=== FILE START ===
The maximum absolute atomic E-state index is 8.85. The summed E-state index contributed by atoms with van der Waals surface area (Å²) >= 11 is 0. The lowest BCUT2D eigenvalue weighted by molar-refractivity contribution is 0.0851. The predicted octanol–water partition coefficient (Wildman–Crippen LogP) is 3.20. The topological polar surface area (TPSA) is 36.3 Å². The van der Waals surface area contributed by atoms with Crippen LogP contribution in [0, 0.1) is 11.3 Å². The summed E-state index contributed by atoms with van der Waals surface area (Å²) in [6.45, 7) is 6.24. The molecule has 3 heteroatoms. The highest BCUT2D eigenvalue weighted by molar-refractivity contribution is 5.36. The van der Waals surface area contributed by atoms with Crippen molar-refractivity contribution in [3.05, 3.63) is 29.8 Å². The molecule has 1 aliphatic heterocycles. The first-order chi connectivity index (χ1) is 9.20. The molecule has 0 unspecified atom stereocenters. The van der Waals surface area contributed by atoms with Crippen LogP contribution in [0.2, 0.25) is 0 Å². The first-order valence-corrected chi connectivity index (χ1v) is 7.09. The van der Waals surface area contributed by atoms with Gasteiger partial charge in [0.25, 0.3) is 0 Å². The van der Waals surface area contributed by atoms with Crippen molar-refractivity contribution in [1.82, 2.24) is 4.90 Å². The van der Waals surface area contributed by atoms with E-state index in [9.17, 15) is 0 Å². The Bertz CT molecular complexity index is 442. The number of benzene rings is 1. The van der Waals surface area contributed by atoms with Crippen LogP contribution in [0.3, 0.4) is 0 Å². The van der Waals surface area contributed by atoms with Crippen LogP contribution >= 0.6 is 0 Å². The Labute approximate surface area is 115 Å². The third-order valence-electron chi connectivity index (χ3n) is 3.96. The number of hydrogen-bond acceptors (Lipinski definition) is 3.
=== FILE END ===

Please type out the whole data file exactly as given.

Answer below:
The maximum absolute atomic E-state index is 8.85. The summed E-state index contributed by atoms with van der Waals surface area (Å²) >= 11 is 0. The lowest BCUT2D eigenvalue weighted by molar-refractivity contribution is 0.0851. The predicted octanol–water partition coefficient (Wildman–Crippen LogP) is 3.20. The topological polar surface area (TPSA) is 36.3 Å². The van der Waals surface area contributed by atoms with Crippen LogP contribution in [0, 0.1) is 11.3 Å². The summed E-state index contributed by atoms with van der Waals surface area (Å²) in [6.45, 7) is 6.24. The molecule has 3 heteroatoms. The highest BCUT2D eigenvalue weighted by molar-refractivity contribution is 5.36. The van der Waals surface area contributed by atoms with Crippen molar-refractivity contribution in [3.05, 3.63) is 29.8 Å². The molecule has 1 aliphatic heterocycles. The first-order chi connectivity index (χ1) is 9.20. The molecule has 0 unspecified atom stereocenters. The van der Waals surface area contributed by atoms with Crippen LogP contribution in [0.2, 0.25) is 0 Å². The first-order valence-corrected chi connectivity index (χ1v) is 7.09. The van der Waals surface area contributed by atoms with Gasteiger partial charge in [0.25, 0.3) is 0 Å². The van der Waals surface area contributed by atoms with Crippen molar-refractivity contribution in [1.82, 2.24) is 4.90 Å². The van der Waals surface area contributed by atoms with E-state index in [9.17, 15) is 0 Å². The Bertz CT molecular complexity index is 442. The number of benzene rings is 1. The van der Waals surface area contributed by atoms with Crippen LogP contribution in [0.3, 0.4) is 0 Å². The van der Waals surface area contributed by atoms with Crippen LogP contribution >= 0.6 is 0 Å². The Labute approximate surface area is 115 Å². The third-order valence-electron chi connectivity index (χ3n) is 3.96. The number of hydrogen-bond acceptors (Lipinski definition) is 3.